Tron is a Disney film from 1982 written and directed by Steven Lisberger. The movie could best be described as an eighties science fiction adventure for teenagers. The Academy disqualified the film for the Oscar for Best Special Effects, because computer animation was considered cheating at the time. It did however receive Academy Award nominations for Best Sound and Best Costume Design.
The storyline is not exactly the most important part of the movie and is subordinate to the computer graphics and the sound effects. Kevin Flynn (a young Jeff Bridges resembling Eddie Vedder) is a computer hacker who runs an arcade hall at day and tries to hack into the system of his old employer Encom at night.
Living in the real world
The reason is Encom’s Vice President Ed Dillinger (David Warner) took credit for several video games Flynn wrote. This includes the very successful Space Paranoids but also games with great names like Matrix Blaster and Vice Squad. When Dillinger finds out Flynn is trying to get into the system he disallows access to everyone with Group 7 access.
Encom employee Alan (Bruce Boxleitner) is not quite amused when his permission is denied and explains the situation to his colleague and girlfriend Lora (Cindy Morgan). They decide to warn Flynn, who used to date Lora, that Dillinger is on to him and they sneak into Emcom.
When Flynn tries to hack his way into Dillinger’s Master Control Program, the MCP uses Lora’s experimental laser to blast him into cyberspace. In this computerworld called the Grid, Flynn lives among different programs who look like humans in funny neon suits. Apparently Jeff Bridges had to wear a belt to conceal his junk in this tight computer outfit.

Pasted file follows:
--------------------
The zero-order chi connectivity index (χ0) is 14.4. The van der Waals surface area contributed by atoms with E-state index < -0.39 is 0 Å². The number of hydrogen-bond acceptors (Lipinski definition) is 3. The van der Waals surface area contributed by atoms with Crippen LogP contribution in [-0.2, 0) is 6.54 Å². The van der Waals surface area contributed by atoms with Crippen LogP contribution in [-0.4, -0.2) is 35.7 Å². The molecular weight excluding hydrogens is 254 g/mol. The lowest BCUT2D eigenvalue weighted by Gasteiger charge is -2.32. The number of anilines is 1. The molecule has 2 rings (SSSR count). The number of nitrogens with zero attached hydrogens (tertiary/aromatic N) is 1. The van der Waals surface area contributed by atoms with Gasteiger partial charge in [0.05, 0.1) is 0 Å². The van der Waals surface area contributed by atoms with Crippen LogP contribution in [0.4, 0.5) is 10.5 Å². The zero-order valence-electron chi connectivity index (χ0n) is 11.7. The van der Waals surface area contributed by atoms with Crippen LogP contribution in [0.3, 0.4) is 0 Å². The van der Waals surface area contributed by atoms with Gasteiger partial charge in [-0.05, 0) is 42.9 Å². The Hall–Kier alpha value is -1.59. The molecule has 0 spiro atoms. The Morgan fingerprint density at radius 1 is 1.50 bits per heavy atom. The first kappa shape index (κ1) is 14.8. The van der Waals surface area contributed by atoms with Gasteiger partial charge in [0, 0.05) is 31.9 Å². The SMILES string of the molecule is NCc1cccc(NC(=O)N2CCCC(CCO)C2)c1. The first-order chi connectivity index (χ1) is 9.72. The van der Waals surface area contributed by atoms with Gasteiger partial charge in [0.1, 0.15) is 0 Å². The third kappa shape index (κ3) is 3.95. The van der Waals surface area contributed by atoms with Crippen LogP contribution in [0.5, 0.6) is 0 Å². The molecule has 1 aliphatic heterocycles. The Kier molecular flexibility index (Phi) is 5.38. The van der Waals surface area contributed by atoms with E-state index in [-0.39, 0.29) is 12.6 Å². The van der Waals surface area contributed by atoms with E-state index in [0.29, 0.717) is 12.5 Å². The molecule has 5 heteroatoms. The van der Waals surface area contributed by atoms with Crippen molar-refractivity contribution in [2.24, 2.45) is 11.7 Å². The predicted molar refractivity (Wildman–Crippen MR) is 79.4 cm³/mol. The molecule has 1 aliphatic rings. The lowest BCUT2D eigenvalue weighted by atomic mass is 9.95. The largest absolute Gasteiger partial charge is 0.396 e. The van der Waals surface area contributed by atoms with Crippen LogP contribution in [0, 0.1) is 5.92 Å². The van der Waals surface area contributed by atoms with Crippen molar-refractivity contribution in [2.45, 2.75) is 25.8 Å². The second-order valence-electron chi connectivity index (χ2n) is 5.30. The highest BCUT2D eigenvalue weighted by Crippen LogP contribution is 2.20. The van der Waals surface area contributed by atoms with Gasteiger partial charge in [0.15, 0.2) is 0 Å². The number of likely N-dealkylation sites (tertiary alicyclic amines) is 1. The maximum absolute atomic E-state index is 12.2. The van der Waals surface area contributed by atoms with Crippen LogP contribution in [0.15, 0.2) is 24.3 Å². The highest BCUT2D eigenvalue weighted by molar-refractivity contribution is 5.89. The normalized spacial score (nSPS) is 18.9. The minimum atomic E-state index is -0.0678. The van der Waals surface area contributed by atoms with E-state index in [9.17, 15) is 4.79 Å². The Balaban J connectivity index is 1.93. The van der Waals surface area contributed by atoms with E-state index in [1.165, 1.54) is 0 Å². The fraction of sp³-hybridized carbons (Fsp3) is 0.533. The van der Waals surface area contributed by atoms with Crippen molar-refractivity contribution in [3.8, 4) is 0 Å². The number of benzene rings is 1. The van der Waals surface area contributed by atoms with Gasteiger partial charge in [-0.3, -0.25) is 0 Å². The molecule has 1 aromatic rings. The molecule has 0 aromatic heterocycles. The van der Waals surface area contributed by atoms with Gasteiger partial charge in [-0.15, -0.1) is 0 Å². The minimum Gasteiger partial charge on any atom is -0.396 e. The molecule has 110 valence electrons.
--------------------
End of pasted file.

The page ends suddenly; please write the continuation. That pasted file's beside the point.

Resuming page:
Flynn’s journey through cyberspace
When Flynn arrives in the Grid, he is ordered to fight other programs by throwing disks in an arena. The winner finally has to destroy the other player, an act which Flynn bravely refuses to do just a Russell Crowe refuses to kill his opponent in Gladiator.
In this cyberworld there are good and bad programs, easily recognisable by their blue and red suits. Each program seems to have a user controlling them from the real world, a cool idea later used in The Matrix. Flynn happens to meet Tron and Yori, the alter egos of Alan and Lora who of course do not recognize our hero.
Upon explaining his mission and the fact he is a so called user, Flynn teams up with Tron and Yori to restore freedom in the computer world by destroying the MCP, just like you have to fight the end boss in a video game.
During their journey they lose Tron, so Yori as any good widow would do, kisses Flynn without any hesitation. When the computer world is saved however, Tron resurrects and Yori has no trouble in getting back together with him, pretending nothing happened. Rumour has it, actress Cindy Morgan traded her Yori costume for a Lexus after shooting this film.
Back to the real world
After the MCP is killed, the director decides to finish the movie in no time! In five minutes time, Flynn is transported back to the real world and finds a note on a typewriter (in a 1982 science fiction movie!) which confirms he holds the copyright of Space Paranoids.
In the end we see him arriving by helicopter on the rooftop of Encom, wearing a suit and suggesting he is the new VP of the company. As a Koyaanisqatsi like image of the roads in the city fade out, the movie is over.
The movie was a huge risk for Disney and it didn’t do well at the box office. The arcade game based on the movie however earned them much more money. Disney decided not to make movies with real actors for a while and to stick to animation.
We never heard from director Steven Lisberger again. In 2010, a sequel TRON: Legacy was released which features a soundtrack by French electronic duo Daft Punk.